WASHINGTON D.C. — In November, parties gave their oral arguments before the U.S. Supreme Court in a suit brought by employees of Tyson Foods against their employer, alleging violations of the Fair Labor Standards Act (FLSA). This suit is a class action that includes almost 3,000 employees at Tyson Foods’ slaughterhouse in Iowa. The Court’s decision in this case may have lasting repercussions for when class claims may be brought under FLSA.
Establishing the Appropriate Class Members
In their suit, the Tyson’s employees allege that the company unlawfully failed to pay for the time required to put on and take off sanitary and protective gear. During the trial in federal district court, expert testimony was provided by the plaintiffs that proposed a damage calculation based on the average time employees spent putting on and taking off the gear in question and returning to their work stations. The jury awarded merely half of the damages requested by the employees.
On appeal, Tyson’s made several arguments. First, Tyson’s claimed that the use of the average time for putting on taking off protective gear was an inappropriate way to establish a class of employees in different position. Second, Tyson’s argued that the jury provided no guidance regarding which employees should receive damages and how much damages they should, the employees who were not harmed would receive damages.
In response, the employees stated that the jobs covered by the settlement were similar, and the average merely provided a reasonable inference on how the damage award should be calculated. Additionally, they argued that the trial court is fully able to determine how the award should be fairly distributed among the class members.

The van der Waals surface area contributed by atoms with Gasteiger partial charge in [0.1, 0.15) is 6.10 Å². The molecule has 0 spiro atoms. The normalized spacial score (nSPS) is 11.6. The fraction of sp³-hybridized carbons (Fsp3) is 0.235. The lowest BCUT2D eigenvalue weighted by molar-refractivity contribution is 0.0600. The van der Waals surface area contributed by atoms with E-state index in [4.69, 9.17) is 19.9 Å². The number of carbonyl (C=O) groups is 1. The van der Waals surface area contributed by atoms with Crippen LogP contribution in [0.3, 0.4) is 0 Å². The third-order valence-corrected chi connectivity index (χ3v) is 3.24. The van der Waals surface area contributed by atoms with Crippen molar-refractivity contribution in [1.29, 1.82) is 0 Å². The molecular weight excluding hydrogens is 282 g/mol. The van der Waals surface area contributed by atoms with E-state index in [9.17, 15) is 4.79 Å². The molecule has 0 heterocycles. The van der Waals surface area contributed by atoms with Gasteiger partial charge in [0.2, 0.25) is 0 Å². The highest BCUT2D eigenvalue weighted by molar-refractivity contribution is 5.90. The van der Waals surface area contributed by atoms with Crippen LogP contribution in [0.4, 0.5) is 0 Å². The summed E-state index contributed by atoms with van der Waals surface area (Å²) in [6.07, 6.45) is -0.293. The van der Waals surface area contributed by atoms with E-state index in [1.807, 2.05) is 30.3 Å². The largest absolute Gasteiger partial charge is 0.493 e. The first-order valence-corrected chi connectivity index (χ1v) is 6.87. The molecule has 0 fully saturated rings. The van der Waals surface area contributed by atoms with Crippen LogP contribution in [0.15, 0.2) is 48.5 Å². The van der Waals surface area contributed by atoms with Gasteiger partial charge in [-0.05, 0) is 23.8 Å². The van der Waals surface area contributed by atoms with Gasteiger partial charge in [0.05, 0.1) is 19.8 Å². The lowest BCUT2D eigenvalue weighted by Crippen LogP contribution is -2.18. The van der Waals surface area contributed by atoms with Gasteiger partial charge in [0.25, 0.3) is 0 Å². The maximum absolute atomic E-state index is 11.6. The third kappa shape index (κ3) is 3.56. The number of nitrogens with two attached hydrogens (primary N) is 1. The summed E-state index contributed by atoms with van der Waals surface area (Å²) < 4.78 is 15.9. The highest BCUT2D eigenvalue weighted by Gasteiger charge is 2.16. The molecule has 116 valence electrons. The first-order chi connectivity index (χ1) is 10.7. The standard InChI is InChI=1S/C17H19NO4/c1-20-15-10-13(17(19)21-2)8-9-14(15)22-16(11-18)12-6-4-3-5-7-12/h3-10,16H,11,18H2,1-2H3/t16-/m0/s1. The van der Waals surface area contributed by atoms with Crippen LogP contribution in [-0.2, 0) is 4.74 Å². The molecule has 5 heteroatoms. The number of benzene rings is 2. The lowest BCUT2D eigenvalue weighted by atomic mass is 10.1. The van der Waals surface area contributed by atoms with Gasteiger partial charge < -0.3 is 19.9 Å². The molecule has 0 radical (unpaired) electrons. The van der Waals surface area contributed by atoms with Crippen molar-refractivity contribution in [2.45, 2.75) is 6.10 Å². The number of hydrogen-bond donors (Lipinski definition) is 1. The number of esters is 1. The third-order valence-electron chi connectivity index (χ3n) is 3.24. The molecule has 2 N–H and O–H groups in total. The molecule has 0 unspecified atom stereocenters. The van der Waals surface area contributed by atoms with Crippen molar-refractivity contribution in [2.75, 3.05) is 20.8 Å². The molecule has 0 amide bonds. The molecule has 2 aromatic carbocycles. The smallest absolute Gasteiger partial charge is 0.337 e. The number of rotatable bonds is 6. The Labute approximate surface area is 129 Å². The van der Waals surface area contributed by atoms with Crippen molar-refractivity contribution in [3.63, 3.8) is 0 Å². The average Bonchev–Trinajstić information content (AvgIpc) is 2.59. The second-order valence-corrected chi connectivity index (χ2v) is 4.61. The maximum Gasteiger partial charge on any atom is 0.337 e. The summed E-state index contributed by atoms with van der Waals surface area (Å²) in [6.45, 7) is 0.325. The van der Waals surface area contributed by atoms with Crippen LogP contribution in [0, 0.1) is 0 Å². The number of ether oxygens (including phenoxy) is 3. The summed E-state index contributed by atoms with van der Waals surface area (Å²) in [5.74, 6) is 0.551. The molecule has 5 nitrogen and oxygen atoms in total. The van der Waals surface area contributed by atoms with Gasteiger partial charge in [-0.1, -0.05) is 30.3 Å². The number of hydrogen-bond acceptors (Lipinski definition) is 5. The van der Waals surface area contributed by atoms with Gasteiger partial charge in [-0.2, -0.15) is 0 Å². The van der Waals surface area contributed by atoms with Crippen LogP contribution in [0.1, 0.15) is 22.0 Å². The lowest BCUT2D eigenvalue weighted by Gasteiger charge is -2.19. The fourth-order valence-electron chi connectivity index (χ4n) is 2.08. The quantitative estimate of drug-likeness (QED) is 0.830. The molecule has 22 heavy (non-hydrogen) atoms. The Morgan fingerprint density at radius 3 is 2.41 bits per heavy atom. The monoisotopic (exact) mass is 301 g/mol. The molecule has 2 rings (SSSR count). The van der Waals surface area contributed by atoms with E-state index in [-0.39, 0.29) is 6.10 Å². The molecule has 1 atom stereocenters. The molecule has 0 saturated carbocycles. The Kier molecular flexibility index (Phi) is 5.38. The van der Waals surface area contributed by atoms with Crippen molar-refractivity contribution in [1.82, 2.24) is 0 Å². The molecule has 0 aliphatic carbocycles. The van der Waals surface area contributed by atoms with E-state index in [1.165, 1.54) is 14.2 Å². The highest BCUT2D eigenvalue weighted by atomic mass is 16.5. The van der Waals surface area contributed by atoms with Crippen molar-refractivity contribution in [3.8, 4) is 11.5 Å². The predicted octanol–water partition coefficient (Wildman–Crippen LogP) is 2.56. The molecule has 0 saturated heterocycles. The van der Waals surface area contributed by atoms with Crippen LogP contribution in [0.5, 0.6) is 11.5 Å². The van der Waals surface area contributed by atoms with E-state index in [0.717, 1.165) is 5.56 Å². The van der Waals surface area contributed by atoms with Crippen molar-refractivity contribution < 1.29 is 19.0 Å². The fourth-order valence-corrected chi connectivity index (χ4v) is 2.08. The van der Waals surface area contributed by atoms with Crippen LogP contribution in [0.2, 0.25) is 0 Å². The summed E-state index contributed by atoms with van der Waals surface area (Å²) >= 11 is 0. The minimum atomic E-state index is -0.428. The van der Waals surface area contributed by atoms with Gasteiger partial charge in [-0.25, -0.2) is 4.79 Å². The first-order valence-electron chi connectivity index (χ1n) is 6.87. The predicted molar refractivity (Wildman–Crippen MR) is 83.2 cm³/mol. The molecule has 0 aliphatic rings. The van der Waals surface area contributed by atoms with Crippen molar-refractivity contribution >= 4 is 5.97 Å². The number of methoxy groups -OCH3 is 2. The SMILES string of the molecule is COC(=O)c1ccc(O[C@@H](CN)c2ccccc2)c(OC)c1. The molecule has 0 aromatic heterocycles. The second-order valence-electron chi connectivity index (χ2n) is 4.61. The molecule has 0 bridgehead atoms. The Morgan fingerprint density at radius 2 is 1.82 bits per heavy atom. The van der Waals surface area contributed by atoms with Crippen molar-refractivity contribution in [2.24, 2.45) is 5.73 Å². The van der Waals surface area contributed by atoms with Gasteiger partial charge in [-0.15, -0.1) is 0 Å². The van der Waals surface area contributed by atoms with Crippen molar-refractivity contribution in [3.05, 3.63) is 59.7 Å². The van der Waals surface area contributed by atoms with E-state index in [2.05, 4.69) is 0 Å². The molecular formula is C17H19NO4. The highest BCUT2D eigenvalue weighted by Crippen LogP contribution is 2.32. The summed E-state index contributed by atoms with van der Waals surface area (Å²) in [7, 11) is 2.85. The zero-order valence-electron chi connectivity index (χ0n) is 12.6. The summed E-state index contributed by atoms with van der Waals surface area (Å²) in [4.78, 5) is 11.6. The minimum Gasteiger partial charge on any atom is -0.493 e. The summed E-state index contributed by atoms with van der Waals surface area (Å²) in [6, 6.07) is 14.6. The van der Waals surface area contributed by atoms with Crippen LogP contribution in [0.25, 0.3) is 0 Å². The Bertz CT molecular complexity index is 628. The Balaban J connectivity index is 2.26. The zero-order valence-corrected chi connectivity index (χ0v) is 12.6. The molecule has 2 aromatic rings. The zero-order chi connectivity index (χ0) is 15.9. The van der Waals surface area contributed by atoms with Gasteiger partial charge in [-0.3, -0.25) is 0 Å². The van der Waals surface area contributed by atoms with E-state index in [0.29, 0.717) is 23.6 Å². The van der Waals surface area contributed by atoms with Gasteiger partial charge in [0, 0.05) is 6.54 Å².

It has been previously ruled by the Supreme Court that, if an employer fails to keep accurate time records, an employee has a low burden of proof to satisfy in a suit regarding compensable time. Specifically, in instances where an employer failed to keep accurate time records, an employee is only required to produce evidence sufficient to make a reasonable inference regarding the time he or she worked, including the average time spent putting on and taking off protective gear.
Under FLSA, employers are required to maintain accurate records regarding the hours worked and wages earned for each employee. This includes accurate records on the time and day that an employee’s workweek begins and the hours worked each day. Employers may use any timekeeping method they choose as long as those records are complete and accurate. Employers may allow supervisors to keep track of their employees’ work hours, have employees track their own time, or both. Under FLSA, however, employers have the ultimate responsibility to maintain these records, not employees.
Employers cannot deprive employees of overtime or minimum wage because of faulty record-keeping. You should call (855) 754-2795 or complete the Free Unpaid Overtime Case Review form on the top right of this page if you feel that you have a valid wage claim for unpaid wages due to an employer’s failure to keep accurate records. Our top-rated team of wage lawyers will evaluate your situation to determine your best course of action. We will also determine if it is in your best interest to file a lawsuit against your employer. There are strict time limitations for filing, so it is important that you call our experienced attorneys today.